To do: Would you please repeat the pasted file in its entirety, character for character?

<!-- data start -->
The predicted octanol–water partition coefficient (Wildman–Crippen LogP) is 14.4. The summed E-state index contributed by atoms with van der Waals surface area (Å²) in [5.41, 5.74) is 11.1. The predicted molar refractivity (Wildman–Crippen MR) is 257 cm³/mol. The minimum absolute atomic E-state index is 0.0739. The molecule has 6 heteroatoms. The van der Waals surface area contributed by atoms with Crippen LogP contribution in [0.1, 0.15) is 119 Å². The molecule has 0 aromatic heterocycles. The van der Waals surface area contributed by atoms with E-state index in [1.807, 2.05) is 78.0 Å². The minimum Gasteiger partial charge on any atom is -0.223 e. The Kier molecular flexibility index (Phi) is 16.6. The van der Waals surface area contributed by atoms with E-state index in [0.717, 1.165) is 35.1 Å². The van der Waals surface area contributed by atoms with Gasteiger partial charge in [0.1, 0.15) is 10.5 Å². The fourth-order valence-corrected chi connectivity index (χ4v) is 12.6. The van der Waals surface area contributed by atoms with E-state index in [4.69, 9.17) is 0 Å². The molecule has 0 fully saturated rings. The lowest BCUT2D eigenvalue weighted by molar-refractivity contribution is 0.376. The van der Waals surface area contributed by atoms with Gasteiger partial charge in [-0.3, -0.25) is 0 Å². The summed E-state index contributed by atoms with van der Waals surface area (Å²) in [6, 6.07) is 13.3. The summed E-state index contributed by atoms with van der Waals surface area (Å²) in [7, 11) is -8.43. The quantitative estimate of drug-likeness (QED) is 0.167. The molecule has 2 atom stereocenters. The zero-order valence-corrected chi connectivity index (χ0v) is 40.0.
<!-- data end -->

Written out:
The predicted octanol–water partition coefficient (Wildman–Crippen LogP) is 14.4. The summed E-state index contributed by atoms with van der Waals surface area (Å²) in [5.41, 5.74) is 11.1. The predicted molar refractivity (Wildman–Crippen MR) is 257 cm³/mol. The minimum absolute atomic E-state index is 0.0739. The molecule has 6 heteroatoms. The van der Waals surface area contributed by atoms with Crippen LogP contribution in [0.1, 0.15) is 119 Å². The molecule has 0 aromatic heterocycles. The van der Waals surface area contributed by atoms with E-state index in [1.807, 2.05) is 78.0 Å². The minimum Gasteiger partial charge on any atom is -0.223 e. The Kier molecular flexibility index (Phi) is 16.6. The van der Waals surface area contributed by atoms with E-state index in [0.717, 1.165) is 35.1 Å². The van der Waals surface area contributed by atoms with Gasteiger partial charge in [0.1, 0.15) is 10.5 Å². The fourth-order valence-corrected chi connectivity index (χ4v) is 12.6. The van der Waals surface area contributed by atoms with E-state index in [4.69, 9.17) is 0 Å². The molecule has 0 fully saturated rings. The lowest BCUT2D eigenvalue weighted by molar-refractivity contribution is 0.376. The van der Waals surface area contributed by atoms with Gasteiger partial charge in [-0.3, -0.25) is 0 Å². The summed E-state index contributed by atoms with van der Waals surface area (Å²) in [6, 6.07) is 13.3. The summed E-state index contributed by atoms with van der Waals surface area (Å²) in [7, 11) is -8.43. The quantitative estimate of drug-likeness (QED) is 0.167. The molecule has 2 atom stereocenters. The zero-order valence-corrected chi connectivity index (χ0v) is 40.0.